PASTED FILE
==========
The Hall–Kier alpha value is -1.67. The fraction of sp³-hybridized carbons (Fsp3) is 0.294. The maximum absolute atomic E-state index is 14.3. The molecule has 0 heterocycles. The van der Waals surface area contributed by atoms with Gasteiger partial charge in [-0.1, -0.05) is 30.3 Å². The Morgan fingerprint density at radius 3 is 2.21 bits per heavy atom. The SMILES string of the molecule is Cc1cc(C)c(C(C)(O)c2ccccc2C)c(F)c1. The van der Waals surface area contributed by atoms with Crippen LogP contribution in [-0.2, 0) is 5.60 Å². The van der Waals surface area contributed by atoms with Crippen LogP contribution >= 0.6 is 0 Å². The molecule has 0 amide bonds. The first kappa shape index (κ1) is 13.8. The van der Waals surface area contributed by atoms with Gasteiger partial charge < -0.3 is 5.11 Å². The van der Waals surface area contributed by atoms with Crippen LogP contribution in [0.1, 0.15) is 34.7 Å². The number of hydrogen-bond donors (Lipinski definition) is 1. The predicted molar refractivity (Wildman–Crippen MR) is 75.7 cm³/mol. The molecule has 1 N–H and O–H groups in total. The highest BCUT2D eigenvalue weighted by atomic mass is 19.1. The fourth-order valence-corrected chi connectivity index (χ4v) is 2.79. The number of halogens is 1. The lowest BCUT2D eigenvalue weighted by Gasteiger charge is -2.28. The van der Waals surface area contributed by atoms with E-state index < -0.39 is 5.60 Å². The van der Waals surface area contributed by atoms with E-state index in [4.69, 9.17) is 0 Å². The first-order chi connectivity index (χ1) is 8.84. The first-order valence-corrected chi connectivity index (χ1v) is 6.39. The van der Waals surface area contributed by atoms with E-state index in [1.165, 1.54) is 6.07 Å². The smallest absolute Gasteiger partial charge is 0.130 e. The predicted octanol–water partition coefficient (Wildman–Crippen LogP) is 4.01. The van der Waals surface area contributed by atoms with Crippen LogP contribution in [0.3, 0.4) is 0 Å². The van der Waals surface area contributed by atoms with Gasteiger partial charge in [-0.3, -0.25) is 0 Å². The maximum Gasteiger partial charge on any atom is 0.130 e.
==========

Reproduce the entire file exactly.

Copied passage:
The Hall–Kier alpha value is -1.67. The fraction of sp³-hybridized carbons (Fsp3) is 0.294. The maximum absolute atomic E-state index is 14.3. The molecule has 0 heterocycles. The van der Waals surface area contributed by atoms with Gasteiger partial charge in [-0.1, -0.05) is 30.3 Å². The Morgan fingerprint density at radius 3 is 2.21 bits per heavy atom. The SMILES string of the molecule is Cc1cc(C)c(C(C)(O)c2ccccc2C)c(F)c1. The van der Waals surface area contributed by atoms with Crippen LogP contribution in [-0.2, 0) is 5.60 Å². The van der Waals surface area contributed by atoms with Crippen LogP contribution >= 0.6 is 0 Å². The molecule has 0 amide bonds. The first kappa shape index (κ1) is 13.8. The van der Waals surface area contributed by atoms with Gasteiger partial charge < -0.3 is 5.11 Å². The van der Waals surface area contributed by atoms with Crippen LogP contribution in [0.1, 0.15) is 34.7 Å². The number of hydrogen-bond donors (Lipinski definition) is 1. The predicted molar refractivity (Wildman–Crippen MR) is 75.7 cm³/mol. The molecule has 1 N–H and O–H groups in total. The highest BCUT2D eigenvalue weighted by atomic mass is 19.1. The fourth-order valence-corrected chi connectivity index (χ4v) is 2.79. The number of halogens is 1. The lowest BCUT2D eigenvalue weighted by Gasteiger charge is -2.28. The van der Waals surface area contributed by atoms with E-state index < -0.39 is 5.60 Å². The van der Waals surface area contributed by atoms with E-state index in [4.69, 9.17) is 0 Å². The first-order chi connectivity index (χ1) is 8.84. The first-order valence-corrected chi connectivity index (χ1v) is 6.39. The van der Waals surface area contributed by atoms with E-state index in [1.165, 1.54) is 6.07 Å². The smallest absolute Gasteiger partial charge is 0.130 e. The predicted octanol–water partition coefficient (Wildman–Crippen LogP) is 4.01. The van der Waals surface area contributed by atoms with Crippen LogP contribution in [0.3, 0.4) is 0 Å². The van der Waals surface area contributed by atoms with Gasteiger partial charge in [-0.3, -0.25) is 0 Å². The maximum Gasteiger partial charge on any atom is 0.130 e.